i just want to talk about looking after your collection of vintage cameras here, as in my years of buying, collecting and selling cameras, i have always come across 1 or 2 that have needed some gentle TLC!
im not talking about major technical problems here…those are best left to experienced camera repairers…in my case, i always use Ed Trzoska on 01162 674247…he’s a very competent guy (the famous camera writer Ivor Matanle uses him, too) , always happy to chat with you, and his rates are very reasonable.
the sort of simple repairs anybody should be able to handle, like replacing light seals, cleaning, etc is what i am discussing here.
regarding light seals, i have found that almost all vintage cameras were fitted with foam seals, but the adhesive that was used, caused the foam to disintegrate into a gooey mess that sticks to your fingers, other parts of the camera etc…not a very happy state to be in…just look at the photo above of a camera having old seals removed…nasty!
but never fear, i have a complete guide, written by yours-truly, with photos of every step, on how to tackle this job….just email me at email@example.com or leave me a note in the comments section…i will email you the guide FREE OF CHARGE.
and please make a note of my site, either bookmark it or put it in your favorites folder, as in due course i will be talking about looking after leather ever-ready cases and dealing with beginnings of fungus on vintage camera lenses….coming soon!!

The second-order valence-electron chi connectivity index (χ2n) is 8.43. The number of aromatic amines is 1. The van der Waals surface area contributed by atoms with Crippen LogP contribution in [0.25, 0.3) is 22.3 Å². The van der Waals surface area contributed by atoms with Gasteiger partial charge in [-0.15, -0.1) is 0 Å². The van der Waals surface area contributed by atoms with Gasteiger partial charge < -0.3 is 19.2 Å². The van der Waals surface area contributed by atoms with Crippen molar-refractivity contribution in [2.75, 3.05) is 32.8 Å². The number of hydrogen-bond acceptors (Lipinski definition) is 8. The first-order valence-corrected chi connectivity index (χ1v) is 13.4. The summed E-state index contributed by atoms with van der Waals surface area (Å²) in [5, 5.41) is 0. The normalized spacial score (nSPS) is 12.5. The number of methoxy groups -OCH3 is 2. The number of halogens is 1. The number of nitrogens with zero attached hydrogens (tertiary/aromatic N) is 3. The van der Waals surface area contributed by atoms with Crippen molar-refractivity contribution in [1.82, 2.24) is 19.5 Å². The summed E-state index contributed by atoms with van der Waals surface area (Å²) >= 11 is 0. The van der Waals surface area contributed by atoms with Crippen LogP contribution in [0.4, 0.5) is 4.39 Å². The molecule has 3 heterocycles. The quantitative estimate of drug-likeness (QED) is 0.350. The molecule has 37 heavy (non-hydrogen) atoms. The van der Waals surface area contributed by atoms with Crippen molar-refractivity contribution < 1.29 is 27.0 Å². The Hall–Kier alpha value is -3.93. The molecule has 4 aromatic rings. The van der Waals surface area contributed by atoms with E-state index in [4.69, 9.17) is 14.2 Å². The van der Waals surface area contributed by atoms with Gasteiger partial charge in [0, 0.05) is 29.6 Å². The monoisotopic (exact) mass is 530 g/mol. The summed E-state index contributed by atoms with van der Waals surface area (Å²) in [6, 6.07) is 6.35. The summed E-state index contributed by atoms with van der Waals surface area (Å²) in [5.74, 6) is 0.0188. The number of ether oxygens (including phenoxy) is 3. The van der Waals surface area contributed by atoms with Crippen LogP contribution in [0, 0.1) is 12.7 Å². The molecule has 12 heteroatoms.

last time, we talked about the care of classic cameras.
today, i just wanted to talk quickly about some of the pitfalls, we, as buyers, need to look out for when purchasing vintage cameras.
most of the advice is just common sense really, but there are some tricks that you need to be aware of. firstly, always ask to ahndle the camera before you buy, as you may not like its weight, or its shape etc.
when you have it in your hands, you should always try and test all the mechanical levers, buttons or switches, paying particular attention to rangefinder images (check if the image is bright and if the 2 images merge into one, when the camera is in foucus….if not, dont buy, as a rangefinder alignment will probably cost you more than you pay for the camera!).
the check the film winding mechanism…the action should be smooth, without any hint of the lever travel being interrupted throughout its arc. likewise the shutter speeds….they should all be smooth and crisp, especially on the speeds slower than 1/30s…if the shutter is slower or sluggish at these speeds, again, do not buy, as an expensive service may be on the cards!
the aperture blades should be free from any trace of grease or oil, as that can impair the free-movement of the aperture blades…again, dont buy if oil or other contaminant is present.
obviously check to see if the lens is clear and bright and free from the dreaded fungus or any other marks or scratches or indeed excess dust within the elements.
if the camera you like has bellows, then check to see that the bellows material has not perished and is light-tight. finally, check the light seals inside the camera, which although replaceable, can be a tiresome, time-consuming repair (see this blog’s pages for the light seal chat).